A Supplementary Note on

 Accentual versus Animation Stresses

In this discussion, by accentuation (the accenting of words or syllables) is meant the placing of stress upon them (ie making them prominent) to purposely draw attention to them in order to indicate the importance of their meaningful (intellectual) content in the context in which they occur.
  1. It is important to take account of the fact that the English stress and intonation system may make a word or syllable prominent for more than one possible reason including often a desire to upgrade the animation of a piece of speech as an independent intention quite apart from any wish to accent a word. Failure to recognise the existence of such animation stresses may account for misinterpretations where a commentator complains that a "rule" of accentuation is being irrationally infringed.
  2. A notable example is to be seen in the way speakers very often prefer a form of a sentence in which stress is accorded most strongly to a word which may have minimal intellectual semantic content as when `Oh yes I ˏam is very often preferred to `Yes I ˏam or `Oh no it's ˏnot is preferred to `No it's ˏnot. In the versions beginning with Oh that word plainly is meaningless (has no intellectual content, only emotive value) but can be powerfully expressive in terms of emotion. From a purely intellectual point of view one might have expected accentuation of the yes or the no but the speaker completely denies it that treatment. In fact a version of such a sentence with an unstressed (prehead) value for the word Oh is fairly unusual. On the contrary it's not unusual for the speaker to "drawl" the oh giving it considerable extra length at the same time as fully wide pitch range. Above we see that the likely-to-be-crushing effect of eg `No. It's `not is being avoided by the use of the less conclusive, more conciliatory in its effect, low rising tone, with which the expression is ended.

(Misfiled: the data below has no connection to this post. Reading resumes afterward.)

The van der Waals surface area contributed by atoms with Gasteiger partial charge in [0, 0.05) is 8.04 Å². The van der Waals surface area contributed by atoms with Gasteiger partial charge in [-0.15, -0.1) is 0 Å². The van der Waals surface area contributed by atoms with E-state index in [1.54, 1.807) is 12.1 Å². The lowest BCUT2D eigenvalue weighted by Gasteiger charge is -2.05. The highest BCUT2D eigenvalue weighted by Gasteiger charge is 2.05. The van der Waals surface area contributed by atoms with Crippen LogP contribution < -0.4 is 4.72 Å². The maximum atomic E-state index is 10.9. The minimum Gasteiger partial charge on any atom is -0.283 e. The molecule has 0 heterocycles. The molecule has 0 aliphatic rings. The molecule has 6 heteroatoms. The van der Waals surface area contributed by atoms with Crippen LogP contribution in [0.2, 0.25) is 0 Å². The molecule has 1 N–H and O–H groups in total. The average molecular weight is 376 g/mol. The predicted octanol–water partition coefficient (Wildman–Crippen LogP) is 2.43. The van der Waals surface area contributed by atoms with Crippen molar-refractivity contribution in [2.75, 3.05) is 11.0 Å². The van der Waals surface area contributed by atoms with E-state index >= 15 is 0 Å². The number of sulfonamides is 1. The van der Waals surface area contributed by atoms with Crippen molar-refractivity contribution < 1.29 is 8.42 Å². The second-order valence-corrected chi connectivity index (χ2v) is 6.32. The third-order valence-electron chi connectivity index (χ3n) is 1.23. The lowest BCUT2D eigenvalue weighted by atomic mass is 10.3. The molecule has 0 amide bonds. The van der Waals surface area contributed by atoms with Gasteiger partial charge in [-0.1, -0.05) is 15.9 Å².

3. Animation stresses are particularly common on prepositions in expressions like `At ˏfirst, `Of ˎcourse, `To `ˏmy mind, `For the `ˏmoment in which the weakform of the preposition is at least as likely to be used as the strongform. Another example of the kind of thing that confirms one’s conviction that not all tones are accents is expressions like ˈI ˎknow, `I ˏsee and `You ˏknow. The O’Connor-&-Arnold notation ` ́You ˳know seemed very questionable. It seems very difficult to accept the suggestion that in any of these expressions the pronoun is being accented ie emphasised purposely for semantic effect, for the importance of its meaning.
  4. Closely akin to and probably usually not distinct in function from other animation stresses are the essentially non-accentual stresses which seem to be used by the speaker from motives of preference for certain rhythmic patterns such as stress alternation. For example in a very frequent kind of exchange such as  ˈHow `big must it be?It should be as ˈbig as ˎpossible surely the re-occurring big in the reply is more reasonably regarded as accorded a tone and thus made prominent from desire for animation and/or the satisfaction of an agreeeable rhythm than being anomalous in terms of the customary avoiding of the re-accenting of immediate re-occurrences. One alternative wd be avoiding a dispirited effect by raising the climax tone to a Fall with a long (low) prehead before it, but it’s well known that speakers prefer to avoid lengthy preheads. The other possibility of giving high pitch to some other word than on big in the pre-climax segment of the melodic unit would tend to produce an undesired impression of accenting the word selected for the purpose.